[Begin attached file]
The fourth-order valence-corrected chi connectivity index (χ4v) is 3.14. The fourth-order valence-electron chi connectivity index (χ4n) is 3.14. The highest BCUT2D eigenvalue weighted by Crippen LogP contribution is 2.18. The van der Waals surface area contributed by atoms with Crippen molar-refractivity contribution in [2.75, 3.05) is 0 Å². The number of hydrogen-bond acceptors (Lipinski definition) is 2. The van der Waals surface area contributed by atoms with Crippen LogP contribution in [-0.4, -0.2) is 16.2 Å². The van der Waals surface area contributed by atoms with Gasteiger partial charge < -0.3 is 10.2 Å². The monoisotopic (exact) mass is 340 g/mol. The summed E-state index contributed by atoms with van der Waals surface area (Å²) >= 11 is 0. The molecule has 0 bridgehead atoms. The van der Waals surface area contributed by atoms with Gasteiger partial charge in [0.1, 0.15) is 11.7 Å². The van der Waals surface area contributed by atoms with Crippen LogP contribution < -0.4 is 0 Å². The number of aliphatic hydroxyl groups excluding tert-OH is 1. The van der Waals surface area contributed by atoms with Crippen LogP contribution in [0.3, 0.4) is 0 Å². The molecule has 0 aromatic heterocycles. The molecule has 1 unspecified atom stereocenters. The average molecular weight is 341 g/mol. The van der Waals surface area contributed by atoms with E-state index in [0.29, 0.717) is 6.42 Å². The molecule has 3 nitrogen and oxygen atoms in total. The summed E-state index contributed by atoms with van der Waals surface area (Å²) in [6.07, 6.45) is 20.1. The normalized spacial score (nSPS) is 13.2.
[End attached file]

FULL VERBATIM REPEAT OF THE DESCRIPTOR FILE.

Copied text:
The fourth-order valence-corrected chi connectivity index (χ4v) is 3.14. The fourth-order valence-electron chi connectivity index (χ4n) is 3.14. The highest BCUT2D eigenvalue weighted by Crippen LogP contribution is 2.18. The van der Waals surface area contributed by atoms with Crippen molar-refractivity contribution in [2.75, 3.05) is 0 Å². The number of hydrogen-bond acceptors (Lipinski definition) is 2. The van der Waals surface area contributed by atoms with Crippen LogP contribution in [-0.4, -0.2) is 16.2 Å². The van der Waals surface area contributed by atoms with Gasteiger partial charge < -0.3 is 10.2 Å². The monoisotopic (exact) mass is 340 g/mol. The summed E-state index contributed by atoms with van der Waals surface area (Å²) >= 11 is 0. The molecule has 0 bridgehead atoms. The van der Waals surface area contributed by atoms with Gasteiger partial charge in [0.1, 0.15) is 11.7 Å². The van der Waals surface area contributed by atoms with Crippen LogP contribution < -0.4 is 0 Å². The number of aliphatic hydroxyl groups excluding tert-OH is 1. The van der Waals surface area contributed by atoms with Crippen LogP contribution in [0.3, 0.4) is 0 Å². The molecule has 0 aromatic heterocycles. The molecule has 1 unspecified atom stereocenters. The average molecular weight is 341 g/mol. The van der Waals surface area contributed by atoms with E-state index in [0.29, 0.717) is 6.42 Å². The molecule has 3 nitrogen and oxygen atoms in total. The summed E-state index contributed by atoms with van der Waals surface area (Å²) in [6.07, 6.45) is 20.1. The normalized spacial score (nSPS) is 13.2.